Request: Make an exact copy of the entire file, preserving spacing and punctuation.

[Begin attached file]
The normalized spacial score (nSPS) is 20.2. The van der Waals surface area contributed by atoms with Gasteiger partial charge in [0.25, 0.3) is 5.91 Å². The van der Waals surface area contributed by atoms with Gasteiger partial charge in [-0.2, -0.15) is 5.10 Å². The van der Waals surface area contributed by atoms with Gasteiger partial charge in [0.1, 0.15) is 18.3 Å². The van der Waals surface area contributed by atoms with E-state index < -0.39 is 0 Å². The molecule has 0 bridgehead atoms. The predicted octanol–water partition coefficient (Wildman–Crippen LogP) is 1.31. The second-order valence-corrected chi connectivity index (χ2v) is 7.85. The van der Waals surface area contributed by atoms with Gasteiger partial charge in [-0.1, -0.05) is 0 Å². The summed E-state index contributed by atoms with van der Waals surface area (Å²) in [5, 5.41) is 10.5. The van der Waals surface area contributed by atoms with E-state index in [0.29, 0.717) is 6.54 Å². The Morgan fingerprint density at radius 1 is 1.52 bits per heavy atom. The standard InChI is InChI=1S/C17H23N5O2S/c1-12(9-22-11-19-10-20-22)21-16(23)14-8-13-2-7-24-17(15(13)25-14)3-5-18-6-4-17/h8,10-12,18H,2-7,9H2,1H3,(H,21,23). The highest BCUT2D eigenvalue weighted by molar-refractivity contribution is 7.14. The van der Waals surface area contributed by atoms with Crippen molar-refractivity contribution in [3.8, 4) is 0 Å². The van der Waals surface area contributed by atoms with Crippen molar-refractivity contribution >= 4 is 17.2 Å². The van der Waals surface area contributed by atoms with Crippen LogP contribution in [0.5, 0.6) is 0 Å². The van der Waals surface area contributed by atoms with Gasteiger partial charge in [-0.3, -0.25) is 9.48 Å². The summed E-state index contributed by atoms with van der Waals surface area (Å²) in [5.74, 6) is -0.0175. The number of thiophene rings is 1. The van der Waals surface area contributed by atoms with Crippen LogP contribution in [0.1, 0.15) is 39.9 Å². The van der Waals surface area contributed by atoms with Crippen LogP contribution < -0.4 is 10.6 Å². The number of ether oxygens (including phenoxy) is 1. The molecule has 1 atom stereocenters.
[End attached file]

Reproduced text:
The normalized spacial score (nSPS) is 20.2. The van der Waals surface area contributed by atoms with Gasteiger partial charge in [0.25, 0.3) is 5.91 Å². The van der Waals surface area contributed by atoms with Gasteiger partial charge in [-0.2, -0.15) is 5.10 Å². The van der Waals surface area contributed by atoms with Gasteiger partial charge in [0.1, 0.15) is 18.3 Å². The van der Waals surface area contributed by atoms with E-state index < -0.39 is 0 Å². The molecule has 0 bridgehead atoms. The predicted octanol–water partition coefficient (Wildman–Crippen LogP) is 1.31. The second-order valence-corrected chi connectivity index (χ2v) is 7.85. The van der Waals surface area contributed by atoms with Gasteiger partial charge in [-0.1, -0.05) is 0 Å². The summed E-state index contributed by atoms with van der Waals surface area (Å²) in [5, 5.41) is 10.5. The van der Waals surface area contributed by atoms with E-state index in [0.29, 0.717) is 6.54 Å². The Morgan fingerprint density at radius 1 is 1.52 bits per heavy atom. The standard InChI is InChI=1S/C17H23N5O2S/c1-12(9-22-11-19-10-20-22)21-16(23)14-8-13-2-7-24-17(15(13)25-14)3-5-18-6-4-17/h8,10-12,18H,2-7,9H2,1H3,(H,21,23). The highest BCUT2D eigenvalue weighted by molar-refractivity contribution is 7.14. The van der Waals surface area contributed by atoms with Crippen molar-refractivity contribution in [3.8, 4) is 0 Å². The van der Waals surface area contributed by atoms with Crippen molar-refractivity contribution >= 4 is 17.2 Å². The van der Waals surface area contributed by atoms with Crippen LogP contribution in [0.5, 0.6) is 0 Å². The van der Waals surface area contributed by atoms with Gasteiger partial charge in [-0.3, -0.25) is 9.48 Å². The summed E-state index contributed by atoms with van der Waals surface area (Å²) in [5.74, 6) is -0.0175. The number of thiophene rings is 1. The van der Waals surface area contributed by atoms with Crippen LogP contribution in [0.1, 0.15) is 39.9 Å². The van der Waals surface area contributed by atoms with Crippen LogP contribution < -0.4 is 10.6 Å². The number of ether oxygens (including phenoxy) is 1. The molecule has 1 atom stereocenters.